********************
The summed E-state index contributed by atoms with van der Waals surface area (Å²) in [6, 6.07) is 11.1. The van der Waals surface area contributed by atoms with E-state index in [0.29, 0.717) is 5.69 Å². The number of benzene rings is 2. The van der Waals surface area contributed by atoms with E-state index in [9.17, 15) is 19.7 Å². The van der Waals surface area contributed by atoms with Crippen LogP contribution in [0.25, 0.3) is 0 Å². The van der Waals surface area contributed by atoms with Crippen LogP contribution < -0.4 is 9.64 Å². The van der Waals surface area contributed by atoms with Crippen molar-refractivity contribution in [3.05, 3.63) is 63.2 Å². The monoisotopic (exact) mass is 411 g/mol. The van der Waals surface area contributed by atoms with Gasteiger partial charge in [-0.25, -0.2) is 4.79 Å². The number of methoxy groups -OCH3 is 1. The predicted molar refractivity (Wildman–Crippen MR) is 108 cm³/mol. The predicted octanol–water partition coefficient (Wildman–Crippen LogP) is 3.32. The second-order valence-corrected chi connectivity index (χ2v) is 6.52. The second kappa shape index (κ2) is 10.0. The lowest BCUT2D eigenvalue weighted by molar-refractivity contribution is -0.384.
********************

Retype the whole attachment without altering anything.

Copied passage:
The summed E-state index contributed by atoms with van der Waals surface area (Å²) in [6, 6.07) is 11.1. The van der Waals surface area contributed by atoms with E-state index in [0.29, 0.717) is 5.69 Å². The number of benzene rings is 2. The van der Waals surface area contributed by atoms with E-state index in [9.17, 15) is 19.7 Å². The van der Waals surface area contributed by atoms with Crippen LogP contribution in [0.25, 0.3) is 0 Å². The van der Waals surface area contributed by atoms with Crippen LogP contribution < -0.4 is 9.64 Å². The van der Waals surface area contributed by atoms with Crippen molar-refractivity contribution in [3.05, 3.63) is 63.2 Å². The monoisotopic (exact) mass is 411 g/mol. The van der Waals surface area contributed by atoms with Gasteiger partial charge in [-0.25, -0.2) is 4.79 Å². The number of methoxy groups -OCH3 is 1. The predicted molar refractivity (Wildman–Crippen MR) is 108 cm³/mol. The predicted octanol–water partition coefficient (Wildman–Crippen LogP) is 3.32. The second-order valence-corrected chi connectivity index (χ2v) is 6.52. The second kappa shape index (κ2) is 10.0. The lowest BCUT2D eigenvalue weighted by molar-refractivity contribution is -0.384.